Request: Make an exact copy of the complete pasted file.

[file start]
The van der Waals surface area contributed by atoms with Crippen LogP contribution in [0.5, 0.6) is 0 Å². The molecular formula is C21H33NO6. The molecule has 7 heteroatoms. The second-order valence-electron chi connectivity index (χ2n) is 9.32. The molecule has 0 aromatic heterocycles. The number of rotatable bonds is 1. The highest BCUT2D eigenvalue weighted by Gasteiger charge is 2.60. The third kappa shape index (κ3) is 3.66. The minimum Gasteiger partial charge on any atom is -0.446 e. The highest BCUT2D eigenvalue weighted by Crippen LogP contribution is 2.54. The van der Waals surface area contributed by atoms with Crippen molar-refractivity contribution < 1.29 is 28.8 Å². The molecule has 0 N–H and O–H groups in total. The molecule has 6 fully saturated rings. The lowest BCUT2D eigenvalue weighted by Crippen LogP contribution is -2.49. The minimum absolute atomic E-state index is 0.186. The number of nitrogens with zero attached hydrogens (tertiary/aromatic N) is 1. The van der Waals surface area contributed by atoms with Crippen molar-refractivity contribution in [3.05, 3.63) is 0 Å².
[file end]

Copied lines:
The van der Waals surface area contributed by atoms with Crippen LogP contribution in [0.5, 0.6) is 0 Å². The molecular formula is C21H33NO6. The molecule has 7 heteroatoms. The second-order valence-electron chi connectivity index (χ2n) is 9.32. The molecule has 0 aromatic heterocycles. The number of rotatable bonds is 1. The highest BCUT2D eigenvalue weighted by Gasteiger charge is 2.60. The third kappa shape index (κ3) is 3.66. The minimum Gasteiger partial charge on any atom is -0.446 e. The highest BCUT2D eigenvalue weighted by Crippen LogP contribution is 2.54. The van der Waals surface area contributed by atoms with Crippen molar-refractivity contribution < 1.29 is 28.8 Å². The molecule has 0 N–H and O–H groups in total. The molecule has 6 fully saturated rings. The lowest BCUT2D eigenvalue weighted by Crippen LogP contribution is -2.49. The minimum absolute atomic E-state index is 0.186. The number of nitrogens with zero attached hydrogens (tertiary/aromatic N) is 1. The van der Waals surface area contributed by atoms with Crippen molar-refractivity contribution in [3.05, 3.63) is 0 Å².